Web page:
Chronic nicotine cell specifically upregulates functional alpha 4* nicotinic receptors: basis for both tolerance in midbrain and enhanced long-term potentiation in perforant path.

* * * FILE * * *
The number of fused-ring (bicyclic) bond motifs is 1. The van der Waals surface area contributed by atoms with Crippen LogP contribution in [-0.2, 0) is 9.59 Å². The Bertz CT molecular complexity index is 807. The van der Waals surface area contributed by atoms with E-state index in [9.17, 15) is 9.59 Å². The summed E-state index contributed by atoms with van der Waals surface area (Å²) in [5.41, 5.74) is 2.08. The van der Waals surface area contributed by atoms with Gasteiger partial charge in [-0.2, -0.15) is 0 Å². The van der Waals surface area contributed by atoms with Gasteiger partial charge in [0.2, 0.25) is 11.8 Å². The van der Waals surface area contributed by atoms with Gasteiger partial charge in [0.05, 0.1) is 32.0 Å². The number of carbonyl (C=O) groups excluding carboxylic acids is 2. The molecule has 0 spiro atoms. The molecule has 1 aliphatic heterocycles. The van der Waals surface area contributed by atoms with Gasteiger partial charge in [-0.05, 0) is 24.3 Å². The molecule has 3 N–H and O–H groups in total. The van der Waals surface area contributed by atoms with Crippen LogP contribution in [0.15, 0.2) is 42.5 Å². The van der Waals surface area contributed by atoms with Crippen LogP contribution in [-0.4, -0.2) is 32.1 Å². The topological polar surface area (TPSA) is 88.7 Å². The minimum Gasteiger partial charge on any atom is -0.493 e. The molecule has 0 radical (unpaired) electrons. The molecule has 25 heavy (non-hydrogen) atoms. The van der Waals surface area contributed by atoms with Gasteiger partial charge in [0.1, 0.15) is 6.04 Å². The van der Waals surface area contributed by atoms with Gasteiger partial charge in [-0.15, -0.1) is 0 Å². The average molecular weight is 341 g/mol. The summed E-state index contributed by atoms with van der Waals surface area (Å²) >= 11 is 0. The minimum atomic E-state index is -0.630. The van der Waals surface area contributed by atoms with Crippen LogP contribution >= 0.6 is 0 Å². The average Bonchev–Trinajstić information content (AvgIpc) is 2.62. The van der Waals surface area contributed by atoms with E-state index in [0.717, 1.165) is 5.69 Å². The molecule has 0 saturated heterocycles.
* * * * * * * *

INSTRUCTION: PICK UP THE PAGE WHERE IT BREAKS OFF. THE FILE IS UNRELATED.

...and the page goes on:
Understanding effects of chronic nicotine requires identifying the neurons and synapses whose responses to nicotine itself, and to endogenous acetylcholine, are altered by continued exposure to the drug. To address this problem, we developed mice whose alpha4 nicotinic receptor subunits are replaced by normally functioning fluorescently tagged subunits, providing quantitative studies of receptor regulation at micrometer resolution. Chronic nicotine increased alpha4 fluorescence in several regions; among these, midbrain and hippocampus were assessed functionally. Although the midbrain dopaminergic system dominates reward pathways, chronic nicotine does not change alpha4* receptor levels in dopaminergic neurons of ventral tegmental area (VTA) or substantia nigra pars compacta. Instead, upregulated, functional alpha4* receptors localize to the GABAergic neurons of the VTA and substantia nigra pars reticulata. In consequence, GABAergic neurons from chronically nicotine-treated mice have a higher basal firing rate and respond more strongly to nicotine; because of the resulting increased inhibition, dopaminergic neurons have lower basal firing and decreased response to nicotine. In hippocampus, chronic exposure to nicotine also increases alpha4* fluorescence on glutamatergic axons of the medial perforant path. In hippocampal slices from chronically treated animals, acute exposure to nicotine during tetanic stimuli enhances induction of long-term potentiation in the medial perforant path, showing that the upregulated alpha4* receptors in this pathway are also functional. The pattern of cell-specific upregulation of functional alpha4* receptors therefore provides a possible explanation for two effects of chronic nicotine: sensitization of synaptic transmission in forebrain and tolerance of dopaminergic neuron firing in midbrain.